Chapter # 1 Paragraph # 3 Study # 1
August 16, 2015
5 [Which is] a manifest token of the righteous judgment of God, that ye may be counted worthy of the kingdom of God, for which ye also suffer:
6 Seeing [it is] a righteous thing with God to recompense tribulation to them that trouble you;
7 And to you who are troubled rest with us, when the Lord Jesus shall be revealed from heaven with his mighty angels,
8 In flaming fire taking vengeance on them that know not God, and that obey not the gospel of our Lord Jesus Christ:
9 Who shall be punished with everlasting destruction from the presence of the Lord, and from the glory of his power;
10 When he shall come to be glorified in his saints, and to be admired in all them that believe (because our testimony among you was believed) in that day.
1901 ASV Translation:
5 [which is] a manifest token of the righteous judgment of God; to the end that ye may be counted worthy of the kingdom of God, for which ye also suffer:
6 if so be that it is a righteous thing with God to recompense affliction to them that afflict you,
7 and to you that are afflicted rest with us, at the revelation of the Lord Jesus from heaven with the angels of his power in flaming fire,
8 rendering vengeance to them that know not God, and to them that obey not the gospel of our Lord Jesus:
9 who shall suffer punishment, [even] eternal destruction from the face of the Lord and from the glory of his might,
10 when he shall come to be glorified in his saints, and to be marvelled at in all them that believed (because our testimony unto you was believed) in that day.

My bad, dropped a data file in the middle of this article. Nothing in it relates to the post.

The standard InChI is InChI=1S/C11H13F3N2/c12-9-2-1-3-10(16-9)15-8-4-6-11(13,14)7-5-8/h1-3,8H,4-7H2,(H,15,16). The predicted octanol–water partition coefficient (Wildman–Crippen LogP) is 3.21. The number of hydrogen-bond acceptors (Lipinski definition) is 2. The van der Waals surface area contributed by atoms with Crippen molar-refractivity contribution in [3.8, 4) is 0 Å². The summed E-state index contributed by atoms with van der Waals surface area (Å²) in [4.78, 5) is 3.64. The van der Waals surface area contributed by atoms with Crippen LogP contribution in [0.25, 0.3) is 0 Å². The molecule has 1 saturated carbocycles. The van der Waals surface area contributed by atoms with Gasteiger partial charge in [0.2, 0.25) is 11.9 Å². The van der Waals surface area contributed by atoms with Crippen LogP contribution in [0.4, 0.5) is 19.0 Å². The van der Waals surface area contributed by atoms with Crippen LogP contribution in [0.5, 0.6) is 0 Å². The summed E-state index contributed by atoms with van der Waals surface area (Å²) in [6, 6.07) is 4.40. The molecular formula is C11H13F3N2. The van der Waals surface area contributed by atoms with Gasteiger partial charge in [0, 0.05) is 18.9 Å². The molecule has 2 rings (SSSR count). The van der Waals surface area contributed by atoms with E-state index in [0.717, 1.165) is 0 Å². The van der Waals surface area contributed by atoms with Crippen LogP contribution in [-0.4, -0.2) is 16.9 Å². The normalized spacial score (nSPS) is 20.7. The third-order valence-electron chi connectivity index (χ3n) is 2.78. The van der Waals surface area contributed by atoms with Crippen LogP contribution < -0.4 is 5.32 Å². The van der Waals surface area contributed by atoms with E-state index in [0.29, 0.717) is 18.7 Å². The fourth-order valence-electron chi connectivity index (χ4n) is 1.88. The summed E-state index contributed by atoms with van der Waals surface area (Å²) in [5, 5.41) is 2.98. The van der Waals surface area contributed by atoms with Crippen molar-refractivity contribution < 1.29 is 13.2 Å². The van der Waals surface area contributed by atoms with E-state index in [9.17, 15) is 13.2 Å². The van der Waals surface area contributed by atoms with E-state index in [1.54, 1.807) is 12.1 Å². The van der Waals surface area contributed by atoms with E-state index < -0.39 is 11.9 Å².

- I. A "Manifest Token".
- A. The specific word and form translated thus is only found here in the New Testament.
- B. The verb form for the same concept is found in eleven texts in the New Testament and the form with a different prefix is found in four.
- C. The basic concept being addressed by these texts is the idea of setting forth the basis for a given claim.
- 1. In Acts 25:7 Luke claims that many grievous claims were made in court against Paul which, he wrote, "they could not prove". Clearly the court was interested in "the basis for the claims of Paul's guilt".
- 2. In Acts 2:22 Jesus is presented as a man "approved of God" by miracles, wonders, and signs, which God did by Him in the midst of you". The idea here is that Jesus claimed to be from God and the basis for faith in the claim was the miracles, wonders and signs.
- 3. In 2 Thessalonians 2:4, the man of sin sits upon the throne of God in the temple to "validate" his claim that he is the "God" of the temple. This is a very potent argument in the light of the Old Testament history of how God treated those who entered into the Holiest of All in an impure state.
- D. The point: Paul is saying that the behavior of the Thessalonians in their persecutions and stresses constitute "legal evidence" that "proves" something claimed.
- II. The "Something Claimed".
- A. Paul says that the issue in view is "the righteous judgment of the God in view of their having been counted worthy of the Kingdom of the God".
- 1. At issue: the righteous judgment of the God.
- a. Paul uses the phrase "the Lord, the righteous Judge" in 2 Timothy 4:8 at the end of his life to express his expectation that he will be given "the crown of righteousness" as will all who "love His appearing".
- 1) The question is this: why does Paul cast the issue in terms of "righteousness" when it is far more a matter of "grace"?
- 2) The foundations are "I have fought a good fight, I have finished my course, I have kept the faith".
- 3) "The Faith" is the doctrine of God's freely offered "righteousness" on the basis of faith. For one to have "kept the faith" means that there has been no departure from this fundamental truth: righteousness from God is "by faith" and "for faith" just as the prophet Habakkuk declared in Habakkuk 2:4 centuries ago (note Romans 1:16-17). Thus, the righteousness that the "righteous Judge" executes is to freely give "righteousness" to those who "believe".